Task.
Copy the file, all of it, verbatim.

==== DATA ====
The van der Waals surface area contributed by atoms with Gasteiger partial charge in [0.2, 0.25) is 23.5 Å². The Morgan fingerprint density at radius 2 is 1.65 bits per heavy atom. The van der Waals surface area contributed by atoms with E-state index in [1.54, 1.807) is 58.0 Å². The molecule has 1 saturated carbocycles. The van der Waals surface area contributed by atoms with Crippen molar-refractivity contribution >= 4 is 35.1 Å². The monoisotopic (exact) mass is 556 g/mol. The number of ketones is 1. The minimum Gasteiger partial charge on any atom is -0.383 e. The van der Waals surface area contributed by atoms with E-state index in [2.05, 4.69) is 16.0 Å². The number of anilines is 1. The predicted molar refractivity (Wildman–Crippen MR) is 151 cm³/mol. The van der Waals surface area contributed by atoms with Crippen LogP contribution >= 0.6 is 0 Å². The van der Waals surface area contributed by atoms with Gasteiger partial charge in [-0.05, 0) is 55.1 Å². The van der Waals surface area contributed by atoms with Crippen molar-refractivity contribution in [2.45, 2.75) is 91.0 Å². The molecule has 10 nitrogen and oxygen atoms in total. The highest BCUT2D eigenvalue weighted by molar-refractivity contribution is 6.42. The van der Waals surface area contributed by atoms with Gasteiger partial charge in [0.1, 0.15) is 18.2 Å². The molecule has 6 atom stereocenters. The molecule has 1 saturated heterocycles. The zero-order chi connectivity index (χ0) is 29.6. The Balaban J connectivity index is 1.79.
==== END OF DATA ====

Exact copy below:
The van der Waals surface area contributed by atoms with Gasteiger partial charge in [0.2, 0.25) is 23.5 Å². The Morgan fingerprint density at radius 2 is 1.65 bits per heavy atom. The van der Waals surface area contributed by atoms with E-state index in [1.54, 1.807) is 58.0 Å². The molecule has 1 saturated carbocycles. The van der Waals surface area contributed by atoms with Crippen molar-refractivity contribution >= 4 is 35.1 Å². The monoisotopic (exact) mass is 556 g/mol. The number of ketones is 1. The minimum Gasteiger partial charge on any atom is -0.383 e. The van der Waals surface area contributed by atoms with E-state index in [2.05, 4.69) is 16.0 Å². The number of anilines is 1. The predicted molar refractivity (Wildman–Crippen MR) is 151 cm³/mol. The van der Waals surface area contributed by atoms with Crippen LogP contribution >= 0.6 is 0 Å². The van der Waals surface area contributed by atoms with Gasteiger partial charge in [-0.05, 0) is 55.1 Å². The van der Waals surface area contributed by atoms with Crippen molar-refractivity contribution in [2.45, 2.75) is 91.0 Å². The molecule has 10 nitrogen and oxygen atoms in total. The highest BCUT2D eigenvalue weighted by molar-refractivity contribution is 6.42. The van der Waals surface area contributed by atoms with Gasteiger partial charge in [0.1, 0.15) is 18.2 Å². The molecule has 6 atom stereocenters. The molecule has 1 saturated heterocycles. The zero-order chi connectivity index (χ0) is 29.6. The Balaban J connectivity index is 1.79.